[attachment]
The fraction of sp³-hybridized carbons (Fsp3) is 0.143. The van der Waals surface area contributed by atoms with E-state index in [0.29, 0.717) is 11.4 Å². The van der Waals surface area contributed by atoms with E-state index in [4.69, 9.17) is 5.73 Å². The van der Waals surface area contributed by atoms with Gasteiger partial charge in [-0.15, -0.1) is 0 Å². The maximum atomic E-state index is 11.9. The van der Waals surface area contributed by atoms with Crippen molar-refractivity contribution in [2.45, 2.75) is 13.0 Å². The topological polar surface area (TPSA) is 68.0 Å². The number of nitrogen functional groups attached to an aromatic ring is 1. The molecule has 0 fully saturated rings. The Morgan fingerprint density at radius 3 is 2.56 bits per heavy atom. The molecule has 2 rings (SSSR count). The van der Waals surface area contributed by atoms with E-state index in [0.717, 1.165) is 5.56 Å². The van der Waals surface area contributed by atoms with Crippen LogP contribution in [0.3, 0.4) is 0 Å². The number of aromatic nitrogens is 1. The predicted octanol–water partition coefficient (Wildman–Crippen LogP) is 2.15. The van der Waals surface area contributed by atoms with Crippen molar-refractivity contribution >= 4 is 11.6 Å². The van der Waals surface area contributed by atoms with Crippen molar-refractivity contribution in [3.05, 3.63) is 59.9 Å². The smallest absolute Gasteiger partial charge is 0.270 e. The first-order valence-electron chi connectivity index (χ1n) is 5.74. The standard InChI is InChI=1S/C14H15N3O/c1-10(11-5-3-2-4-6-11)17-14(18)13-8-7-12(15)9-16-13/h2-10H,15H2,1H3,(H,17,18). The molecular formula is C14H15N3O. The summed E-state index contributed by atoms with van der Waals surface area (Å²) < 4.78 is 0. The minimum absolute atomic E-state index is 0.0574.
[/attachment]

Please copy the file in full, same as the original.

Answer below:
The fraction of sp³-hybridized carbons (Fsp3) is 0.143. The van der Waals surface area contributed by atoms with E-state index in [0.29, 0.717) is 11.4 Å². The van der Waals surface area contributed by atoms with E-state index in [4.69, 9.17) is 5.73 Å². The van der Waals surface area contributed by atoms with Gasteiger partial charge in [-0.15, -0.1) is 0 Å². The maximum atomic E-state index is 11.9. The van der Waals surface area contributed by atoms with Crippen molar-refractivity contribution in [2.45, 2.75) is 13.0 Å². The topological polar surface area (TPSA) is 68.0 Å². The number of nitrogen functional groups attached to an aromatic ring is 1. The molecule has 0 fully saturated rings. The Morgan fingerprint density at radius 3 is 2.56 bits per heavy atom. The molecule has 2 rings (SSSR count). The van der Waals surface area contributed by atoms with E-state index in [0.717, 1.165) is 5.56 Å². The van der Waals surface area contributed by atoms with Crippen LogP contribution in [0.3, 0.4) is 0 Å². The number of aromatic nitrogens is 1. The predicted octanol–water partition coefficient (Wildman–Crippen LogP) is 2.15. The van der Waals surface area contributed by atoms with Crippen molar-refractivity contribution >= 4 is 11.6 Å². The van der Waals surface area contributed by atoms with Crippen molar-refractivity contribution in [3.05, 3.63) is 59.9 Å². The smallest absolute Gasteiger partial charge is 0.270 e. The first-order valence-electron chi connectivity index (χ1n) is 5.74. The standard InChI is InChI=1S/C14H15N3O/c1-10(11-5-3-2-4-6-11)17-14(18)13-8-7-12(15)9-16-13/h2-10H,15H2,1H3,(H,17,18). The molecular formula is C14H15N3O. The summed E-state index contributed by atoms with van der Waals surface area (Å²) < 4.78 is 0. The minimum absolute atomic E-state index is 0.0574.